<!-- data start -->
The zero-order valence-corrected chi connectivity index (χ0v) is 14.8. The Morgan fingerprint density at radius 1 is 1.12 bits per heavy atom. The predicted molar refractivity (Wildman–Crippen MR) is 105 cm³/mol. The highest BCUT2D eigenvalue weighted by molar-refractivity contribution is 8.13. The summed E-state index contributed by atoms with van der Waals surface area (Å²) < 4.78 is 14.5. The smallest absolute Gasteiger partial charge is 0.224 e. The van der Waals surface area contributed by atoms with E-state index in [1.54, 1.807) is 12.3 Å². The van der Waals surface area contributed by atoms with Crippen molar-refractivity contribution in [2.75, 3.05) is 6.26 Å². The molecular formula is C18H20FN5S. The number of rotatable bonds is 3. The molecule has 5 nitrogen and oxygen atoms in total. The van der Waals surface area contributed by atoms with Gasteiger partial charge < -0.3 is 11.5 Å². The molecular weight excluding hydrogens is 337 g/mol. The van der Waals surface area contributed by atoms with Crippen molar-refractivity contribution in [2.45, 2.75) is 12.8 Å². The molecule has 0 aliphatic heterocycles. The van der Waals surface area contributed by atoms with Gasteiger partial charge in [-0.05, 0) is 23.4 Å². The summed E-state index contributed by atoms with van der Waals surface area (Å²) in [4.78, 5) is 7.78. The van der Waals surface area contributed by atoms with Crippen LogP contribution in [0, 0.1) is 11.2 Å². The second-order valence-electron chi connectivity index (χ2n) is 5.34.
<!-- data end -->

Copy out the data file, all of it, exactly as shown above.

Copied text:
The zero-order valence-corrected chi connectivity index (χ0v) is 14.8. The Morgan fingerprint density at radius 1 is 1.12 bits per heavy atom. The predicted molar refractivity (Wildman–Crippen MR) is 105 cm³/mol. The highest BCUT2D eigenvalue weighted by molar-refractivity contribution is 8.13. The summed E-state index contributed by atoms with van der Waals surface area (Å²) < 4.78 is 14.5. The smallest absolute Gasteiger partial charge is 0.224 e. The van der Waals surface area contributed by atoms with E-state index in [1.54, 1.807) is 12.3 Å². The van der Waals surface area contributed by atoms with Crippen molar-refractivity contribution in [2.75, 3.05) is 6.26 Å². The molecular formula is C18H20FN5S. The number of rotatable bonds is 3. The molecule has 5 nitrogen and oxygen atoms in total. The van der Waals surface area contributed by atoms with Gasteiger partial charge < -0.3 is 11.5 Å². The molecular weight excluding hydrogens is 337 g/mol. The van der Waals surface area contributed by atoms with Crippen molar-refractivity contribution in [2.45, 2.75) is 12.8 Å². The molecule has 0 aliphatic heterocycles. The van der Waals surface area contributed by atoms with Gasteiger partial charge in [-0.05, 0) is 23.4 Å². The summed E-state index contributed by atoms with van der Waals surface area (Å²) in [4.78, 5) is 7.78. The van der Waals surface area contributed by atoms with Crippen LogP contribution in [0, 0.1) is 11.2 Å². The second-order valence-electron chi connectivity index (χ2n) is 5.34.